Silica gel boundaries in Rhynie chert
deutsche Version
coating on gel
Fossiliferous cherts can reveal details of their formation from silica-rich water with decaying plants. The acidic decay products favour the formation of silica gel first inside the plants, then outside. The last deposited gel may appear as a conspicuous surface layer, as the black boundary on the bluish chalcedony in Fig.1.
This boundary with the aspect of a coating had been yellow or pale originally but mostly become dark later (see Rhynie Chert News 64 ). Tiny dark dots, possibly microbes, are often seen near the boundary, as in Figs.2-5.
The dark boundary in Fig.1 marks the end of a first stage of silicification with bulging growth of silica gel protruding into the surrounding water. In a later stage, yellow quartz grains grew in the water.

Fig.1: Once silica gel and water-filled cavity, now chalcedony and yellow quartz grains.
Image width 11mm. (Same sample at Rhynie Chert News 64 ).

dots on silica gelsilica gel

Fig.2 (near left): Small cavity in silica gel, lining along the walls with transition from pale yellow to dark. Image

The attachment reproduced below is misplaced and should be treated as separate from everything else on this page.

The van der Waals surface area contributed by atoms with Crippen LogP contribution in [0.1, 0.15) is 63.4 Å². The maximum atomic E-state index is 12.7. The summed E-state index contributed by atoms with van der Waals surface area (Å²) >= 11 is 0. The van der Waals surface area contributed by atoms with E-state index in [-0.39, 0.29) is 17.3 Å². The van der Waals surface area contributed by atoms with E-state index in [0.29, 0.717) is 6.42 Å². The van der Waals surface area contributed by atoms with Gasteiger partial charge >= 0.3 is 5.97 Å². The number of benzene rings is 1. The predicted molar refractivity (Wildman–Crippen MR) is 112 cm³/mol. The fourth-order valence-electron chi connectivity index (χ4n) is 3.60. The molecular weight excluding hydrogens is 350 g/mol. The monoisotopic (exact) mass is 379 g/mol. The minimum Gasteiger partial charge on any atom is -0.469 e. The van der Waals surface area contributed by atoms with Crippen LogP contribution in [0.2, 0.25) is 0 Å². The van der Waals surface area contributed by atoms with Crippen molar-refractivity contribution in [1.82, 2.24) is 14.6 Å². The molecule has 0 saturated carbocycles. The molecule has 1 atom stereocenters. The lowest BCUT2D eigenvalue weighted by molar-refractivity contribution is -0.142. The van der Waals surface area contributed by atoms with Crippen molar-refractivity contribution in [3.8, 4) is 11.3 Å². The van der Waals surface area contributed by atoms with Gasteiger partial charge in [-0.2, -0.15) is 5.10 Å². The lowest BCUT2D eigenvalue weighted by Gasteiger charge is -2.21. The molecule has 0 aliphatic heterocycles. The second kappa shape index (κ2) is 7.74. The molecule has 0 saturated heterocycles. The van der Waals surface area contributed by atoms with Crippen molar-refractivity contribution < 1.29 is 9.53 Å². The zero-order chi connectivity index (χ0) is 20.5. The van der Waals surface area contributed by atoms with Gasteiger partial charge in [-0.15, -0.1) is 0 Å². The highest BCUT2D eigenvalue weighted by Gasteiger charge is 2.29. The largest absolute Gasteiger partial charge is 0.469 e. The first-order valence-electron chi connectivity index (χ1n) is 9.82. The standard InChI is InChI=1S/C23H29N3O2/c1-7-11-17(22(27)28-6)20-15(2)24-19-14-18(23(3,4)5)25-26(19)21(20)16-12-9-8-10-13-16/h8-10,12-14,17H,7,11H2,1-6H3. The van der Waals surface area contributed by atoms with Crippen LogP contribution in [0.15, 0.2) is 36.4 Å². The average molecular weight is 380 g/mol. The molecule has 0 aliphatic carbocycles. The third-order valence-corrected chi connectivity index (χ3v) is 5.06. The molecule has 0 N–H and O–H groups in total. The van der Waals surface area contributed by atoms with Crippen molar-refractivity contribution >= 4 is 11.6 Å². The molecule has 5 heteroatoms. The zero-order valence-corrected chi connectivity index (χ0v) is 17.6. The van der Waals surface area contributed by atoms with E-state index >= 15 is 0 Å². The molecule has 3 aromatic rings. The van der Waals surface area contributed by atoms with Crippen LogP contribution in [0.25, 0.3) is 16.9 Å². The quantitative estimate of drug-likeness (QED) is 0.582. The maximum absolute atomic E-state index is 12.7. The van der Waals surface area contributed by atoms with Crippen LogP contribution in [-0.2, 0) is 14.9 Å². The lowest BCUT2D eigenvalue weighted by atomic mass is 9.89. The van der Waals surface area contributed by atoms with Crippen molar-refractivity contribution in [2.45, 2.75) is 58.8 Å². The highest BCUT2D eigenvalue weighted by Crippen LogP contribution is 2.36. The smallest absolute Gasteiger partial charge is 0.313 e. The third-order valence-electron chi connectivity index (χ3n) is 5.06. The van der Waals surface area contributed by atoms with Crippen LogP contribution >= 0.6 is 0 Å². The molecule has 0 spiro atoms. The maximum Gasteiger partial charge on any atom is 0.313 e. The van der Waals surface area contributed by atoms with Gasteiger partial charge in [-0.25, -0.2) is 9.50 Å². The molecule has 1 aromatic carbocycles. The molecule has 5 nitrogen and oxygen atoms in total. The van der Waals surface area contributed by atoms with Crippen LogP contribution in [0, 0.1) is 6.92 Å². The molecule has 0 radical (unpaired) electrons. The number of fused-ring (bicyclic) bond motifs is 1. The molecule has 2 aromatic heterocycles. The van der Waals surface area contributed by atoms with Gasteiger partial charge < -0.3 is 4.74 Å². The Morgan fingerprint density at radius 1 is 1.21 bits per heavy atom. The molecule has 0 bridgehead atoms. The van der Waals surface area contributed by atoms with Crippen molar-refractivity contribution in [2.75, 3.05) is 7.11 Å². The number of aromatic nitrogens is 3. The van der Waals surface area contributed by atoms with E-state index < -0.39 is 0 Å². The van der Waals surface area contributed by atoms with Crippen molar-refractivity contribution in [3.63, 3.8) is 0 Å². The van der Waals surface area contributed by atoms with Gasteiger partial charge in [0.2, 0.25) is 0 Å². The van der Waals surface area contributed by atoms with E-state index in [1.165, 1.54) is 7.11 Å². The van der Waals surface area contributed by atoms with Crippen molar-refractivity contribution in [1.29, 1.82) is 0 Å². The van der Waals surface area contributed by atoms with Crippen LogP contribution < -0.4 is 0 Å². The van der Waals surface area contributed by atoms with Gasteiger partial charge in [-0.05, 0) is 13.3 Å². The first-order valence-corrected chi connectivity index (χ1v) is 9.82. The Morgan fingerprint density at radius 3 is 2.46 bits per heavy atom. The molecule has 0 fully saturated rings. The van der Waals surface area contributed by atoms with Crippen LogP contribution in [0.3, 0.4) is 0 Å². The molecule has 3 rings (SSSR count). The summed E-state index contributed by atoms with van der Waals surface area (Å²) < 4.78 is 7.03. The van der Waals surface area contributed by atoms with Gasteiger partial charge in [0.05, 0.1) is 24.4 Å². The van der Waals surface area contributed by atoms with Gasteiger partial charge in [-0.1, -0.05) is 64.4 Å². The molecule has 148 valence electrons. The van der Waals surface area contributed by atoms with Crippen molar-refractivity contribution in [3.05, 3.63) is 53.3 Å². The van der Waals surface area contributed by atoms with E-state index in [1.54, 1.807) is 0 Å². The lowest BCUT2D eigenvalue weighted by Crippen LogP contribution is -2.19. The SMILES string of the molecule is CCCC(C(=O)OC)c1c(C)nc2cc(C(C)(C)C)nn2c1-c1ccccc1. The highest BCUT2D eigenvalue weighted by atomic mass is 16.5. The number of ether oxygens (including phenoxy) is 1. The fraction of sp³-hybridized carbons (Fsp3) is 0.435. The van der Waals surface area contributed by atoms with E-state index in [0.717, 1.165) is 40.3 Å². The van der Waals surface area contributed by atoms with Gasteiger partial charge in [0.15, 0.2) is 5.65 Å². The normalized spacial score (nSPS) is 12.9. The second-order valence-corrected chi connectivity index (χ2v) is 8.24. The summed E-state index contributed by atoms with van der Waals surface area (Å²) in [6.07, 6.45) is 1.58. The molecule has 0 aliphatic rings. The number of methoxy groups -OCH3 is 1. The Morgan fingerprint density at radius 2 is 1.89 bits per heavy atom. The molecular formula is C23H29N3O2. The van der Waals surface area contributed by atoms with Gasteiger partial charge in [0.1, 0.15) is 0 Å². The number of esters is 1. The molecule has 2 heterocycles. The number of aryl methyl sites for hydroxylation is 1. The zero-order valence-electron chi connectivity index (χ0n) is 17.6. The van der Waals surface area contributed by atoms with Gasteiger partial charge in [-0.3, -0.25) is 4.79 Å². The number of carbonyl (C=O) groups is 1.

width 0.45mm.

Fig.3 (far left): Formerly water-filled space with silica gel protruding, with transitions from pale to dark, with tiny dots near the surface. Image width 1.4mm.
silica gel

Fig.4 (right): Silica gel boundary (in Fig.1 below right). Image width 0.5mm.
Apparently the bulging gel parts in Fig.3 had formed separately.
The smaller bulge in the middle with a reflected light shining dimly through from behind seems to indicate that the gel lump is not filled with dark dots.
silica gel broken
Fig.5 (below left): Silica gel, beset with microbial dots, broken. Width of the image 0.9mm.

The crack in Fig.5 shows that silica gel is really a gel in the sense of solid state mechanics but not merely a sticky fluid. There are no microbial dots in the gap, hence their proliferation had ended before the gel broke.
A few more observations on gel boundaries will be presented in a forthcoming contribution. 

Samples: Rh7/10 (0.23kg), found by S. Weiss in 2003, Part 1: Fig.5, Part 2: Figs.1,2,4;
                    pictures taken by Gerd Schmahl, Dresden: Figs.2,4,5.
              Rh2/88 (3.3kg), obtained from Shanks in 2003, Part 1: Fig.3.

H.-J. Weiss   2020     modified 2021
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